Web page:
Prexton Therapeutics, the first company to emerge from the €30 million ($34 million) biotech-creation program Merck Serono set up amid the shuttering of its Geneva R&D center, has closed a Series A round. The €8.7 million will allow Prexton to advance its Parkinson's disease candidate into the clinic.
Geneva, Switzerland-based Prexton picked up the asset from Domain Therapeutics--which was working on the program with German Merck--early in 2013. By then, Merck Serono had given Prexton €2.1 million in seed funding and dropped its Parkinson's program, freeing the startup to license the science from Domain. Over the past two years, the ex-Merck Serono double act that lead Prexton have picked out a lead candidate that is expected to penetrate and persist in the brain and run in vivo tests, culminating in them reaching a point at which more money is needed to advance.
|Prexton Therapeutics CEO François Conquet|
Sunstone Capital and Ysios Capital stepped in to co-lead the round, which also attracted financing from Merck Serono's venture capital unit. The cash will take Prexton up to the point at which it has Phase I data, which is penciled in for the third quarter of 2016. CEO François Conquet told FierceBiotech the exact timing will depend in part on the design of the Phase I trial, which is still being discussed. Prexton is currently running long-term toxicology tests and plans to file its paperwork for the Phase I trial toward the end of this year.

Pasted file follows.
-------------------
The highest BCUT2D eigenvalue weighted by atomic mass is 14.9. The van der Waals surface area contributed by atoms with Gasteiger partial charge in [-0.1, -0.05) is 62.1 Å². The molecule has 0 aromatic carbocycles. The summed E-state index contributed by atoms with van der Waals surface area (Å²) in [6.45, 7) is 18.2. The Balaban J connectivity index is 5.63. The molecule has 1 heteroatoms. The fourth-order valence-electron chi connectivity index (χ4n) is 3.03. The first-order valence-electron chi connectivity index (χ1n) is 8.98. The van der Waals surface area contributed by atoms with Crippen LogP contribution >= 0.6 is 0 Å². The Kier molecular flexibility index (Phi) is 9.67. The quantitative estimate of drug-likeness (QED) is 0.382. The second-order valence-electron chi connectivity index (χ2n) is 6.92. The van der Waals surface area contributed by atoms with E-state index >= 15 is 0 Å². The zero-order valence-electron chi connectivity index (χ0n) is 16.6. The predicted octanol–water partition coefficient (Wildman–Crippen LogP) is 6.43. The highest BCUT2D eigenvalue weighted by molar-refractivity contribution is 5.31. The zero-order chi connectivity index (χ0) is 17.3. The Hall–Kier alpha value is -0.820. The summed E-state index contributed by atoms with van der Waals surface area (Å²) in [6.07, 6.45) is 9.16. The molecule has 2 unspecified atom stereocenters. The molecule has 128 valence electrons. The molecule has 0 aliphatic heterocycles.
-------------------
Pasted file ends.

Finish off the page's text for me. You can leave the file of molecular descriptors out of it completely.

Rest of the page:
The trial will mark the next phase of Conquet's long-running interest in metabotropic glutamate receptors (mGluR). Conquet has worked on Parkinson's and other mGluR-related indications since his decade-long stint at GlaxoSmithKline ($GSK) in the 1990s. In the early 2000s, Conquet founded Addex Therapeutics (SIX:ADXN) to pursue his interest in the potential for a mGluR5 antagonist to treat cocaine dependence. Addex has been through more downs than ups over the past decade--Merck ($MRK) handed back a mGluR4 Parkinson's drug in 2011--but Conquet still believes in the science.
Prexton, like Addex before it, is pursuing the idea that mGluR4 is a better target for Parkinson's than the dopaminergic pathways that have dominated treatment of the disease to date. As Parkinson's progresses, dopamine-producing nerve cells die, making drugs progressively less effective. Focusing on a different pathway may allow the effect of the treatment to persist for longer. Conquet thinks it could be decades before we fully understand the mechanisms that underpin Parkinson's, but in the meantime it will be possible to improve the treatment of the disease.
"We're not trying to cure the disease, we just want to treat the symptoms," Conquet said.
- read the release (PDF)